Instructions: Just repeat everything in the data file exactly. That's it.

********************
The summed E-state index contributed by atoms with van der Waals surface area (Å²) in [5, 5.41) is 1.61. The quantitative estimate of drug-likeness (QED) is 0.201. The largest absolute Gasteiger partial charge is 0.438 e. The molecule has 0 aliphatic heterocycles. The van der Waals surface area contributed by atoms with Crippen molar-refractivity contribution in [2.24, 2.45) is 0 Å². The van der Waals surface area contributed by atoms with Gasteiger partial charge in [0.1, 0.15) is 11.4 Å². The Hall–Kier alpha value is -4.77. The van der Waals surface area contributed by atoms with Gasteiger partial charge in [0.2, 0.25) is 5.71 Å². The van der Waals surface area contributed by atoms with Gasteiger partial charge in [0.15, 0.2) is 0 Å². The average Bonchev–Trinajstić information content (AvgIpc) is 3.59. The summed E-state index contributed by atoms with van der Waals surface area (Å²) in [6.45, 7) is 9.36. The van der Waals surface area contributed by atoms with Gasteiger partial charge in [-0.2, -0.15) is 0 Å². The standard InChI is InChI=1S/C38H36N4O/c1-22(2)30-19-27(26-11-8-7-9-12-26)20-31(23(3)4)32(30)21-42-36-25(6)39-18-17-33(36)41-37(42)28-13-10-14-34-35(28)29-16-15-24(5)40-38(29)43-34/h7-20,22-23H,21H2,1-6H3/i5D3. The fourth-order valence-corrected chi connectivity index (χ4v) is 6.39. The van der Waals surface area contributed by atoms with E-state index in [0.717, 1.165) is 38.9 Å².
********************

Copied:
The summed E-state index contributed by atoms with van der Waals surface area (Å²) in [5, 5.41) is 1.61. The quantitative estimate of drug-likeness (QED) is 0.201. The largest absolute Gasteiger partial charge is 0.438 e. The molecule has 0 aliphatic heterocycles. The van der Waals surface area contributed by atoms with Crippen molar-refractivity contribution in [2.24, 2.45) is 0 Å². The van der Waals surface area contributed by atoms with Gasteiger partial charge in [0.1, 0.15) is 11.4 Å². The Hall–Kier alpha value is -4.77. The van der Waals surface area contributed by atoms with Gasteiger partial charge in [0.2, 0.25) is 5.71 Å². The van der Waals surface area contributed by atoms with Gasteiger partial charge in [0.15, 0.2) is 0 Å². The average Bonchev–Trinajstić information content (AvgIpc) is 3.59. The summed E-state index contributed by atoms with van der Waals surface area (Å²) in [6.45, 7) is 9.36. The van der Waals surface area contributed by atoms with Gasteiger partial charge in [-0.2, -0.15) is 0 Å². The standard InChI is InChI=1S/C38H36N4O/c1-22(2)30-19-27(26-11-8-7-9-12-26)20-31(23(3)4)32(30)21-42-36-25(6)39-18-17-33(36)41-37(42)28-13-10-14-34-35(28)29-16-15-24(5)40-38(29)43-34/h7-20,22-23H,21H2,1-6H3/i5D3. The fourth-order valence-corrected chi connectivity index (χ4v) is 6.39. The van der Waals surface area contributed by atoms with E-state index in [0.717, 1.165) is 38.9 Å².